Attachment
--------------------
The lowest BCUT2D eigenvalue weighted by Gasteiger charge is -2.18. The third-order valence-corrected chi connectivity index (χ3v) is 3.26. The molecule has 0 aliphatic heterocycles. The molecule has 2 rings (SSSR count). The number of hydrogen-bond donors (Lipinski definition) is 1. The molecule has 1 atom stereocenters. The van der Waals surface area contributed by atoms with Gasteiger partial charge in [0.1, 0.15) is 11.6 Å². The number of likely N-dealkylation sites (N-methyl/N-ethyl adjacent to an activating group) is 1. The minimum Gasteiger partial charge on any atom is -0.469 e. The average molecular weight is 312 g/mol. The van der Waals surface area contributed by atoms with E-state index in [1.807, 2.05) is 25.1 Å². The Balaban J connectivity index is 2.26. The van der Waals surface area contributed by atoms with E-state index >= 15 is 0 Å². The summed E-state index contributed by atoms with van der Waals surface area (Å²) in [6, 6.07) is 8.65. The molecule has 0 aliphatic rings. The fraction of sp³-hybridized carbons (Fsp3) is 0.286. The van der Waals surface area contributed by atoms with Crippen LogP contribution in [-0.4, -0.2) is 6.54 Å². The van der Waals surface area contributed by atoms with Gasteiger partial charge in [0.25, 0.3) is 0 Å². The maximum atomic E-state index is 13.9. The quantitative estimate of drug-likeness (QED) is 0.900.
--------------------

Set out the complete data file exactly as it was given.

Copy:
The lowest BCUT2D eigenvalue weighted by Gasteiger charge is -2.18. The third-order valence-corrected chi connectivity index (χ3v) is 3.26. The molecule has 0 aliphatic heterocycles. The molecule has 2 rings (SSSR count). The number of hydrogen-bond donors (Lipinski definition) is 1. The molecule has 1 atom stereocenters. The van der Waals surface area contributed by atoms with Gasteiger partial charge in [0.1, 0.15) is 11.6 Å². The number of likely N-dealkylation sites (N-methyl/N-ethyl adjacent to an activating group) is 1. The minimum Gasteiger partial charge on any atom is -0.469 e. The average molecular weight is 312 g/mol. The van der Waals surface area contributed by atoms with E-state index in [1.807, 2.05) is 25.1 Å². The Balaban J connectivity index is 2.26. The van der Waals surface area contributed by atoms with E-state index >= 15 is 0 Å². The summed E-state index contributed by atoms with van der Waals surface area (Å²) in [6, 6.07) is 8.65. The molecule has 0 aliphatic rings. The fraction of sp³-hybridized carbons (Fsp3) is 0.286. The van der Waals surface area contributed by atoms with Crippen LogP contribution in [-0.4, -0.2) is 6.54 Å². The van der Waals surface area contributed by atoms with Gasteiger partial charge in [0.25, 0.3) is 0 Å². The maximum atomic E-state index is 13.9. The quantitative estimate of drug-likeness (QED) is 0.900.